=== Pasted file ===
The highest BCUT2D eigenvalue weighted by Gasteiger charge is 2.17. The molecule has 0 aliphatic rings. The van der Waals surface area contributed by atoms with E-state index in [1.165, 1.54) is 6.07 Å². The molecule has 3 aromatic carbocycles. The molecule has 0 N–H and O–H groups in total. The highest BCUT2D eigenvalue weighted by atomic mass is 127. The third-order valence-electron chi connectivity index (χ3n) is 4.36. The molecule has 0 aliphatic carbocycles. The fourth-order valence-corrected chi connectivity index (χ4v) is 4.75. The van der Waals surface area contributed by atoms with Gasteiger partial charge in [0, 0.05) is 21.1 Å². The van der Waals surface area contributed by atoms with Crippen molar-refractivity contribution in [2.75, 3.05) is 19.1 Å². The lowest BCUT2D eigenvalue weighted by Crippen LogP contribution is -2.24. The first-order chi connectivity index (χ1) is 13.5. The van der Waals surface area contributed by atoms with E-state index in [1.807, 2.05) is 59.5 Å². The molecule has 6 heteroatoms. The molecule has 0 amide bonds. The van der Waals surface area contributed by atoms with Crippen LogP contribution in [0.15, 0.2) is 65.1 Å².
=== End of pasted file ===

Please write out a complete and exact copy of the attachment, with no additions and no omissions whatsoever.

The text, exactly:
The highest BCUT2D eigenvalue weighted by Gasteiger charge is 2.17. The molecule has 0 aliphatic rings. The van der Waals surface area contributed by atoms with E-state index in [1.165, 1.54) is 6.07 Å². The molecule has 3 aromatic carbocycles. The molecule has 0 N–H and O–H groups in total. The highest BCUT2D eigenvalue weighted by atomic mass is 127. The third-order valence-electron chi connectivity index (χ3n) is 4.36. The molecule has 0 aliphatic carbocycles. The fourth-order valence-corrected chi connectivity index (χ4v) is 4.75. The van der Waals surface area contributed by atoms with Gasteiger partial charge in [0, 0.05) is 21.1 Å². The van der Waals surface area contributed by atoms with Crippen molar-refractivity contribution in [2.75, 3.05) is 19.1 Å². The lowest BCUT2D eigenvalue weighted by Crippen LogP contribution is -2.24. The first-order chi connectivity index (χ1) is 13.5. The van der Waals surface area contributed by atoms with E-state index in [1.807, 2.05) is 59.5 Å². The molecule has 6 heteroatoms. The molecule has 0 amide bonds. The van der Waals surface area contributed by atoms with Crippen LogP contribution in [0.15, 0.2) is 65.1 Å².